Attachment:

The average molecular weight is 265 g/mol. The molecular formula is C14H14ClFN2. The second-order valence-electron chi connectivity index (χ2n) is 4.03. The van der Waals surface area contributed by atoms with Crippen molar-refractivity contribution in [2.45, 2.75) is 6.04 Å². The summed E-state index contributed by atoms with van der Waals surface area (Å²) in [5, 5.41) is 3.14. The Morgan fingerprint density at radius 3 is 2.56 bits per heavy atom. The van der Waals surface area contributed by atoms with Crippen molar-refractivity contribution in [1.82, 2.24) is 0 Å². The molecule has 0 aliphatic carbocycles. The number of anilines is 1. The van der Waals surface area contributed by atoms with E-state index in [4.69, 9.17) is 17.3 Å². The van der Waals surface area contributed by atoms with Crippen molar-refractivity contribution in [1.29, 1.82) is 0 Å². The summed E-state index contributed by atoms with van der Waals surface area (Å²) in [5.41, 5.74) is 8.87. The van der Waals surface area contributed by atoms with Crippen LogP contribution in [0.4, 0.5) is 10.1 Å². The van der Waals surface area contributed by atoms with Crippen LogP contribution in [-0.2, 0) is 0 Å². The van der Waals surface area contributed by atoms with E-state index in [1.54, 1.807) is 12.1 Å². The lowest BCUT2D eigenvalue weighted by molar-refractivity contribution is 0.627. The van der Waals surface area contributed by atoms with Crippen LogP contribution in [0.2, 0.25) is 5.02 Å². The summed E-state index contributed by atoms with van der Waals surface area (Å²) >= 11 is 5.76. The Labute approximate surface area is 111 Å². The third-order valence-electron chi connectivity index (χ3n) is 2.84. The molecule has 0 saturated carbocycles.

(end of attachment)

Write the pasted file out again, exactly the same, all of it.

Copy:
The average molecular weight is 265 g/mol. The molecular formula is C14H14ClFN2. The second-order valence-electron chi connectivity index (χ2n) is 4.03. The van der Waals surface area contributed by atoms with Crippen molar-refractivity contribution in [2.45, 2.75) is 6.04 Å². The summed E-state index contributed by atoms with van der Waals surface area (Å²) in [5, 5.41) is 3.14. The Morgan fingerprint density at radius 3 is 2.56 bits per heavy atom. The van der Waals surface area contributed by atoms with Crippen molar-refractivity contribution in [1.82, 2.24) is 0 Å². The molecule has 0 aliphatic carbocycles. The number of anilines is 1. The van der Waals surface area contributed by atoms with E-state index in [4.69, 9.17) is 17.3 Å². The van der Waals surface area contributed by atoms with Crippen molar-refractivity contribution in [1.29, 1.82) is 0 Å². The summed E-state index contributed by atoms with van der Waals surface area (Å²) in [5.41, 5.74) is 8.87. The van der Waals surface area contributed by atoms with Crippen LogP contribution in [0.4, 0.5) is 10.1 Å². The van der Waals surface area contributed by atoms with Crippen LogP contribution in [-0.2, 0) is 0 Å². The van der Waals surface area contributed by atoms with E-state index in [1.54, 1.807) is 12.1 Å². The lowest BCUT2D eigenvalue weighted by molar-refractivity contribution is 0.627. The van der Waals surface area contributed by atoms with Crippen LogP contribution in [0.2, 0.25) is 5.02 Å². The summed E-state index contributed by atoms with van der Waals surface area (Å²) >= 11 is 5.76. The Labute approximate surface area is 111 Å². The third-order valence-electron chi connectivity index (χ3n) is 2.84. The molecule has 0 saturated carbocycles.